According to a press release by Finance Ministry, the country has achieved highest ever sown area for wheat during the ongoing crop year 2021-22. At 9.23 million hectares, area under cultivation is 0.5 percent higher than last year; however, still 2.1 percent less than the target area of 9.43 million hectares.
Back in October 2021, the Federal Committee on Agriculture had fixed wheat production target of 28.9 million tons, targeting growth of 6 percent in output over the previous year, itself a highest ever in national history. The FCA had hoped for balanced increase of 3 percent in both area and yield, mindful of the difficulty in significantly raising productivity of a crop grown over 80 percent of available cultivable land.
Yet, raising the acreage under wheat is no small challenge either. Maximal area of 9.22 million hectares under wheat was last achieved in FY16, when area under competing crops such as spring maize used to be significantly lower. Over the past five years, area under spring maize has doubled to 0.4 million hectares in Punjab alone.
Only last year, higher wheat acreage knocked off over 0.2 million hectares from canola and gram crops. Considering that both total and net sown area in the country, are stagnant as per Economic Survey of Pakistan, any claim of significant increase in wheat acreage by official sources should be treated with a pinch of salt.
But even if the MoF’s claim of 9.23 million hectares sown is taken on face value, yield will now have to increase by 5.3 percent over last year to reach the target output of 28.9 million tons. This means that government target yield of 3.06 tons per hectares must now itself escalate by 2.2 percent, to 3.13 tons per hectare. Mind you, national average yield over 3 tons per hectares has for very long remained a holy grail of Pakistan’s wheat productivity, never been achieved in history.
Although progressive farmers may achieve yield as high as 5 tons per hectares, national average is pulled down both by high number of subsistence growers which cannot afford expensive inputs, and the cultivation over 1 million hectares in non-irrigated plains of northern Punjab, KP, and Balochistan, where yield is very poor.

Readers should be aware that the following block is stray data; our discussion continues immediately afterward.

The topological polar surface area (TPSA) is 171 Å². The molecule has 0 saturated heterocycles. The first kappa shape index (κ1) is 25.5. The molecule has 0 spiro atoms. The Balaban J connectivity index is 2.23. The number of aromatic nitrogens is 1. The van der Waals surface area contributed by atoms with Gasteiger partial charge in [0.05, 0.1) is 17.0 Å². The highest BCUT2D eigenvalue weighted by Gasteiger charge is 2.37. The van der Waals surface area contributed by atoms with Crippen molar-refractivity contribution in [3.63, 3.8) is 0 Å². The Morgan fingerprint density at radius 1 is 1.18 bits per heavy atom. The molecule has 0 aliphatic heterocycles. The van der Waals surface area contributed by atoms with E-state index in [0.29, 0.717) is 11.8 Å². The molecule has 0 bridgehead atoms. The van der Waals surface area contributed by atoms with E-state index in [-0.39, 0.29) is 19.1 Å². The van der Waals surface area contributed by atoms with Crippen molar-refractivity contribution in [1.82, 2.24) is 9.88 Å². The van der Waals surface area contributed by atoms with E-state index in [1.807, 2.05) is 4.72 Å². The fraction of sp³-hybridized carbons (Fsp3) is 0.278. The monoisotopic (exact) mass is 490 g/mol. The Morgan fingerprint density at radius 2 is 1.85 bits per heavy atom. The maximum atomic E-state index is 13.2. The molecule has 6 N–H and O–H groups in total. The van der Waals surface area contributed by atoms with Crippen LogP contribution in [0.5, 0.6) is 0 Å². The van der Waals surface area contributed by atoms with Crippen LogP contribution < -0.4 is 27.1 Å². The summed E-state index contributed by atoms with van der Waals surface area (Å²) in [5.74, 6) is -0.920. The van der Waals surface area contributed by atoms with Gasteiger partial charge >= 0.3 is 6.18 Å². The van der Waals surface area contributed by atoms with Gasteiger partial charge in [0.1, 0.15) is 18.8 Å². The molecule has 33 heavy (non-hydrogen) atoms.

Nevertheless, official communication by both MoF and SBP during January 2021 continues to share optimism on the ‘improved outlook for rabi crop output’. It must be emphasized that the authors have been careful in referring to the cropping season, and not necessarily the wheat crop. The conspicuous absence of risk to thesis due to non-availability of urea, and very high prices of DAP fertilizer during the critical sowing stages, has not gone without notice.
Meanwhile, conflicting reports from farmers have contributed to the uncertainty. According to a news report, Sindh Chamber of Agriculture has expressed hope for bumper crop due to well-timed rains. On the other hand, members of Agriculture Republic, an advocacy group consisting of progressive farmers, have expressed fears of nitrogen insufficiency and rust attacks. But the devil may lie in the details.
According to a MoF note, Punjab has voluntarily enhanced its sowing target in order to help achieve production target of 28.9 million tons. Considering that the national target was missed by 0.2 million hectares despite rise in sown area in Punjab means the shortfall has occurred elsewhere. Back in November 2021, Sindh Abadgar Board had forecast a decline in cultivated area in the province. Mind you, average yield in Sindh is higher by at least 25 percent compared to Punjab historically.
If acreage in Sindh has indeed fallen short, while farmers in Punjab suffer from both rust attacks and nitrogen insufficiency due to fertilizer unavailability, target output may become out of reach. Unfortunately, Sindh government does not release any provisional estimates of surveyed area, thus all independent assessments so far are just that: estimates. The crop target may not have been unthinkable to begin with, but it sure as hell looks ambitious mid-season. Fingers crossed.